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Shana Rowe Jackson

Growing up in a world of uncertainty, anxiety, and trauma, art was always my safe haven. Through creating, I have been able to move past the negativity in my life; I create the world that I want to see. My paintings are often idyllic. Pretty and happy, I create worlds of stability, tranquility, and peace. I begin by deeply studying my photo references, then I infuse my own memories and feelings. The result is a mix of photo-realism and nostalgia.

Nothing puts my life into perspective like experiencing the vastness of the sky. Because of that, in this series, I have chosen the landscape for a subject with a particular emphasis on the sky. I have lived in Maine my whole life. The light and atmosphere of Maine skies is unique; it is the Eastern-most state of the United States, where the sun first hits. This light, which shifts with the changing seasons, carries with it a familiarity and can be seen in my work.

The Maine landscape has also shaped the scale of my work. My paintings are based off my own photographs; glimpses of a place and time for me, my own memories. I have a desire to fit something very large—the sky itself—into a small format, and still have it feel spacious and even inhabitable. When creating larger works, I compose them in a way to make the viewer feel like they are there and part of the memory that is unfolding. This is done to emphasize the mood behind these scenes.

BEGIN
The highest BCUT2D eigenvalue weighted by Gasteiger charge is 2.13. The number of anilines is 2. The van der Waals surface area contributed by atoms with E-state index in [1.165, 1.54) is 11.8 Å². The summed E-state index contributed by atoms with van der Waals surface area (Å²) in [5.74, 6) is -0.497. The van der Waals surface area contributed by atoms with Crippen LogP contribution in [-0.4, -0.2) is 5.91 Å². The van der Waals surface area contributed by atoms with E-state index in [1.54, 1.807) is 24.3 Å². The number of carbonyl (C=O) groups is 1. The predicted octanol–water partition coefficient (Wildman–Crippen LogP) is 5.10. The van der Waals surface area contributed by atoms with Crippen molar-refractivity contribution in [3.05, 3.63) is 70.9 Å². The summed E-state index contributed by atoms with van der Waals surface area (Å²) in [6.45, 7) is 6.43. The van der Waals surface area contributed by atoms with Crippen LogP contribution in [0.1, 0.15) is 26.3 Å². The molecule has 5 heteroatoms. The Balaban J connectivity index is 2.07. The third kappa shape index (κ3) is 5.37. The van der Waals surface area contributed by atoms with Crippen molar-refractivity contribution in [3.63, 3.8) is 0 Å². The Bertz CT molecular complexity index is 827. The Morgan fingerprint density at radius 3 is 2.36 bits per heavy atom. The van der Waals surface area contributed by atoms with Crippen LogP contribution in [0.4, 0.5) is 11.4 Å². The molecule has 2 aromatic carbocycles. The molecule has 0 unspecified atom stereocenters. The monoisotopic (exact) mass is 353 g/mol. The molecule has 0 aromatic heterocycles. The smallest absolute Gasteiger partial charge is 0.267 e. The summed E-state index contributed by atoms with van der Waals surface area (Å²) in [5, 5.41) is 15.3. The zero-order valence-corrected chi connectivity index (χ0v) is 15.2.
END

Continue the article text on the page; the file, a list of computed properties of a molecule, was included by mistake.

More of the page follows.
The artists that I have been looking at imbue a unique sense of color, light, and atmosphere in their work. Claude Monet’s paintings of the House of Parliament, haystacks, and waterlilies (painted multiple times with different lighting) connect to my artistic practice of close looking and attention to light and transience. Like Monet, I have rendered the same spot in my backyard during different times of the day and evening. I have also drawn inspiration from the Dutch masters and their ability to create landscapes in which massive skies and clouds overshadow luminous bands of the landscape below. In drawing inspiration from my surroundings, my work resonates with Hudson River School artists like Thomas Cole, whose grand landscapes encompass attention to detail and a sense of place. Recently my compositions have been influenced by Rackstraw Downes and his unique use of perspective. Other contemporary landscape artists like Jeff Aeling and Kimberly Casebeer have influenced my understanding of how the sky affects the landscape.

I chose a variety because no two skies are the same. Because of this, each of my sky paintings is individual and made in conjunction with my memories and my longing for a world that is as perfect as the sky above. When these pieces come together, my hope is that the viewer and I will be standing under the same sky.

See more of Shana's work on her website and on social media.

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